We are fortunate that Rollins continues to play and explore today, and if the tenorist's performances seem to be a mixed bag nowadays, perhaps it is because Rollins is looking deeper for inspiration and sometimes not finding it. At times, the search is as rewarding as the discovery, but that is not always the case. His 2006 concert in Vienne, France shows both sides of the equation. There are two calypsos, which take up nearly half the running time of the DVD. On both, Rollins plays on and on, seemingly looking for some musical nugget but never finding it. The crowd cheers like mad, but perhaps more in recognition of the sheer endurance rather than due to anything Rollins plays. After 13 minutes of the dull calypso “Global Warming,” Rollins leads the band into the modal “Sonny Please” and when Rollins solos here, it sounds like he’s on his game again, finding the most intriguing notes in the scales and devising unique melodic ideas around them. Next up is the standard “I See Your Face Before Me” and on several occasions, it seems as if Rollins is poised to play a great ballad solo; instead, the saxophone solos are short introductions to contributions by the percussionist, guitar, bass and trombone. The tune ends without a Rollins solo and with an opportunity missed. Nothing personal against the members of Rollins’ band (which includes Bob Cranshaw & Victor Lewis), but it is Sonny who we really want to hear, not the sidemen. Oddly enough, it’s a live recording of “Remembering Tommy” which plays under the credits that features Rollins at his most melodic. We need more performances like that and fewer of the endless calypsos.
Doxy is also releasing the CD, Roadshows, Volume 1 next week. Cherry-picked from live recordings spanning 1980-2007, the disc offers abundant examples of late Rollins at his creative zenith. The album’s bookends are especially noteworthy: a stunning 35-chorus blues solo on “Best Wishes” from a 1986 Tokyo concert, and an understated “Some Enchanted Evening” with Christian McBride and Roy Haynes from Rollins’ 2007 Carnegie Hall concert. All 7 tunes on the CD come from different concerts, but the applause is cross-faded to create the illusion of a single concert. While there are a few audio defects in some of the source recordings, the sound is quite consistent throughout.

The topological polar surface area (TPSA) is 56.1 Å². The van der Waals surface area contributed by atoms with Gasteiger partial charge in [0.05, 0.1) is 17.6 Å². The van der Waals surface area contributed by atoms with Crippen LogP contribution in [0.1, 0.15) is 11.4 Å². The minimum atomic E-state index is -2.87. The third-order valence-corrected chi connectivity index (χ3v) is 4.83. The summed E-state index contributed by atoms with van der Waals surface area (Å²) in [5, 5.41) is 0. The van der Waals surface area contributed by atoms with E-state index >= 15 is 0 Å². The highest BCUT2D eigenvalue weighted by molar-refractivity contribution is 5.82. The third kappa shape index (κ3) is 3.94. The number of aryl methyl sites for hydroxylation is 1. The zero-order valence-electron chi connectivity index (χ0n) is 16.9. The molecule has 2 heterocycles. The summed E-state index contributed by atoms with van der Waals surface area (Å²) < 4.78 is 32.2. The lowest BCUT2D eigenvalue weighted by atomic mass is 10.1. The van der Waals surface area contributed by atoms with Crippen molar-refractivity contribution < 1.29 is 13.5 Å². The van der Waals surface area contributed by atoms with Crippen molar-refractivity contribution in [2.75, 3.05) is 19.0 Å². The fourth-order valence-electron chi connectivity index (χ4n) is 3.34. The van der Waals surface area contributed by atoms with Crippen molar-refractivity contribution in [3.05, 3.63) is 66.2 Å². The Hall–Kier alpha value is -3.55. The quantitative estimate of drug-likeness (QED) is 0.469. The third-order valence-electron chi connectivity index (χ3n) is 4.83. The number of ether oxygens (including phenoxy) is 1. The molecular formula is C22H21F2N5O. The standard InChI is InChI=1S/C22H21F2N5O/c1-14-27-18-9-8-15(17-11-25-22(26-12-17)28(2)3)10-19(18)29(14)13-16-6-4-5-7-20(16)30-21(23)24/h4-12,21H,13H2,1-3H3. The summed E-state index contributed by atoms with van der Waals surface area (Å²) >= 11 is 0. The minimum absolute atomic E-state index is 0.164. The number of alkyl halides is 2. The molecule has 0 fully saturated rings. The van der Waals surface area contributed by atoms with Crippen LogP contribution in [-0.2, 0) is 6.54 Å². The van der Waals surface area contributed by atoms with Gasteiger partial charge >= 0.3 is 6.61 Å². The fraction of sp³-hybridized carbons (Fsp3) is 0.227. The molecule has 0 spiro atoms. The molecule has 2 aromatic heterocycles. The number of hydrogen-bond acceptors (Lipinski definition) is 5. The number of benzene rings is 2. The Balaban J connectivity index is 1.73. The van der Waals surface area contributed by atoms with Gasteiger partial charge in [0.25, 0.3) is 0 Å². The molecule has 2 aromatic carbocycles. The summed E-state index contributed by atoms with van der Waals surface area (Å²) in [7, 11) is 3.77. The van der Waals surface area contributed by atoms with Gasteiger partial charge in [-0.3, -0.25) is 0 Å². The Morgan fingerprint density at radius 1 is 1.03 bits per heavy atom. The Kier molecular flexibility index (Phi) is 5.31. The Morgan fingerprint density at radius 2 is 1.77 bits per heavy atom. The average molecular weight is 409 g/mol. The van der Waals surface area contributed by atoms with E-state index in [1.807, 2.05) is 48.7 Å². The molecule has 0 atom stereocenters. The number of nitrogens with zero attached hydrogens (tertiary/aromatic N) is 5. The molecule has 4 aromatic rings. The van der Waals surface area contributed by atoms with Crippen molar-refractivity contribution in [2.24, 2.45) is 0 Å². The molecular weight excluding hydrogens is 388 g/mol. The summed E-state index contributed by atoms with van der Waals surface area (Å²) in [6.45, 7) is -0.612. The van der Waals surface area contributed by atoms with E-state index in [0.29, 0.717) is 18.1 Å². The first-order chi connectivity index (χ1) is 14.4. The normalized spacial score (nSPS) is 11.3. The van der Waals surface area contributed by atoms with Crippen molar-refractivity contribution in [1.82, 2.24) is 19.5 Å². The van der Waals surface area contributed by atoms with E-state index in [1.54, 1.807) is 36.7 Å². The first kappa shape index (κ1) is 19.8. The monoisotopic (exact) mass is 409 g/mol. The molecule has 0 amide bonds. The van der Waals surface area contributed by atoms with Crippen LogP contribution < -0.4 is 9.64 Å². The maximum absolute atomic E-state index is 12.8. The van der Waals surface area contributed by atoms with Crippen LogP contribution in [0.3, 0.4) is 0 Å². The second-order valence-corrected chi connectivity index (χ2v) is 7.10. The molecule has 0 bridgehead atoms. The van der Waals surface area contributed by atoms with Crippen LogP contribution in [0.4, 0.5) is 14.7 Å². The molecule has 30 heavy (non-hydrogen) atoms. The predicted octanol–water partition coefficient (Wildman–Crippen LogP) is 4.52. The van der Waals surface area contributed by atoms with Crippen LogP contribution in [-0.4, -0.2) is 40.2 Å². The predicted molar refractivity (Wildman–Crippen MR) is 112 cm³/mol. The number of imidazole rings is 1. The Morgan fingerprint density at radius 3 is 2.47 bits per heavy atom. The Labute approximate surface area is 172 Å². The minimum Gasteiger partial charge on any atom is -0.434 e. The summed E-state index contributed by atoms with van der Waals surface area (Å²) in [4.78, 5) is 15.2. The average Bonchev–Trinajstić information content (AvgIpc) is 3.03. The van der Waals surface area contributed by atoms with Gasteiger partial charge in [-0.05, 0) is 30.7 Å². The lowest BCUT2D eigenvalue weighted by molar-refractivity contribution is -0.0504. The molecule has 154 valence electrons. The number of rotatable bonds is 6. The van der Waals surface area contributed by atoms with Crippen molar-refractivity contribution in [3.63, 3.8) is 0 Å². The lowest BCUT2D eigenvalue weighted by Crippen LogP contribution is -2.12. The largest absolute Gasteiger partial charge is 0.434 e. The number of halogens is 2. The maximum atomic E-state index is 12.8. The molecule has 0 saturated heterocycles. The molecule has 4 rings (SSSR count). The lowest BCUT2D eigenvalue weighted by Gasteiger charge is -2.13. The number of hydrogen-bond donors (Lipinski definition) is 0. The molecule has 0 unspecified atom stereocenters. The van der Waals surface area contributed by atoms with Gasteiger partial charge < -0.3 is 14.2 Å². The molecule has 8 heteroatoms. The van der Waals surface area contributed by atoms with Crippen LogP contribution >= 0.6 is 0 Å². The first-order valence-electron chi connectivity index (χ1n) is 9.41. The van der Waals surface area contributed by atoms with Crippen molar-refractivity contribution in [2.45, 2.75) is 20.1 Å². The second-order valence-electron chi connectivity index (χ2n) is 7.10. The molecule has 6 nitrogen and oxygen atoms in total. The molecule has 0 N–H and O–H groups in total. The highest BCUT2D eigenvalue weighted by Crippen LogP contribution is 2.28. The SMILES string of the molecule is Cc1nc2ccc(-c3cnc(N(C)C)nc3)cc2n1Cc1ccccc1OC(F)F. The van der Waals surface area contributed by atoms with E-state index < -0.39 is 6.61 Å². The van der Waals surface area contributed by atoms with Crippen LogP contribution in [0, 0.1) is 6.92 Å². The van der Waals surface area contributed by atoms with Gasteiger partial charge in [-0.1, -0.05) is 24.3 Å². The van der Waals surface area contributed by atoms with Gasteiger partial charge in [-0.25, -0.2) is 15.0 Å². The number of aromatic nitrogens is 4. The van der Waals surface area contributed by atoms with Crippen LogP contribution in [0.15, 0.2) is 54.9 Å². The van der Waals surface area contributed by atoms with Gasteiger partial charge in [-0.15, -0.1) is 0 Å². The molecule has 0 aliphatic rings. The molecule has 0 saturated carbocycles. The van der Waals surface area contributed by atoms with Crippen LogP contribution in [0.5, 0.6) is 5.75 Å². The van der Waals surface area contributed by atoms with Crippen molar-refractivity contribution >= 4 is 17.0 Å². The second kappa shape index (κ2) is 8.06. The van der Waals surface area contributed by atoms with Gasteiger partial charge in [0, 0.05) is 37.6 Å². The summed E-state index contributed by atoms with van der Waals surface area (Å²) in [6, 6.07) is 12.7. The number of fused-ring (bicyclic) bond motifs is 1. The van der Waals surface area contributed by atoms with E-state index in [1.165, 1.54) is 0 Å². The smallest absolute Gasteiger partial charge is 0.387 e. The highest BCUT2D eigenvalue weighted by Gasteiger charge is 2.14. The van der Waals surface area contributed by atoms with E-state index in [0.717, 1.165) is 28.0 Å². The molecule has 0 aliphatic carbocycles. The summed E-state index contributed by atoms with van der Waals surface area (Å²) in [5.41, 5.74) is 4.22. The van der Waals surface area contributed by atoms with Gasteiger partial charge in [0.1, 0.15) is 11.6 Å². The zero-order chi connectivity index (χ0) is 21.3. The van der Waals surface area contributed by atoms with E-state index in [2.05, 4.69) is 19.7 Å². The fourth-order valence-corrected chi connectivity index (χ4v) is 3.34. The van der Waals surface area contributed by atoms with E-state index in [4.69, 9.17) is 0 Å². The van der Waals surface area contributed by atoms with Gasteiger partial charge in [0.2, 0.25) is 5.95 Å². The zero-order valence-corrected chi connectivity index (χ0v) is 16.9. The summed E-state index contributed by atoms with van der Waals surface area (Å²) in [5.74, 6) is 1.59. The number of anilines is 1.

SONNY ROLLINS LIVE IN ’65 & ’68 Jazz Icons 2.119011. 87 minutes.
Copenhagen, October 31 or November 1, 1965: Rollins (ts); Niels-Henning Ørsted Pedersen (b); Alan Dawson (d). There Will Never Be Another You; St. Thomas; Oleo/Sonnymoon For Two; Darn That Dream; Three Little Words.
Copenhagen; September 20, 1968: Rollins (ts); Kenny Drew (p); Niels-Henning Ørsted Pedersen (b); Albert “Tootie” Heath (d). On Green Dolphin Street; St. Thomas; Four.
SONNY ROLLINS IN VIENNE Doxy/EmArcy 0602517675483. 78 minutes.
Vienne, France, June 29, 2006: Rollins (ts); Clifton Anderson (tb); Bobby Broom (g); Bob Cranshaw (b); Victor Lewis (d); Kimati Dinizulu (perc). They Say It’s Wonderful; Global Warming; Sonny, Please; I See Your Face Before Me; Don’t Stop The Carnival.
SONNY ROLLINS–“ROADSHOWS, Vol. 1” Doxy/EmArcy B0012165. 72 minutes.
Various locations, 1980-2007: Collective personnel: Rollins (ts); Clifton Anderson (tb); Mark Soskin, Stephen Scott (p); Bobby Broom (g); Jerome Harris, Bob Cranshaw, Christian McBride (b); Al Foster, Victor Lewis, Perry Wilson, Steve Jordan, Roy Haynes (d); Victor See-Yuen, Kimati Dinizulu (perc). Best Wishes; More Than You Know; Blossom; Easy Living; Tenor Madness; Nice Lady; Some Enchanted Evening.
This blog entry posted by Thomas Cunniffe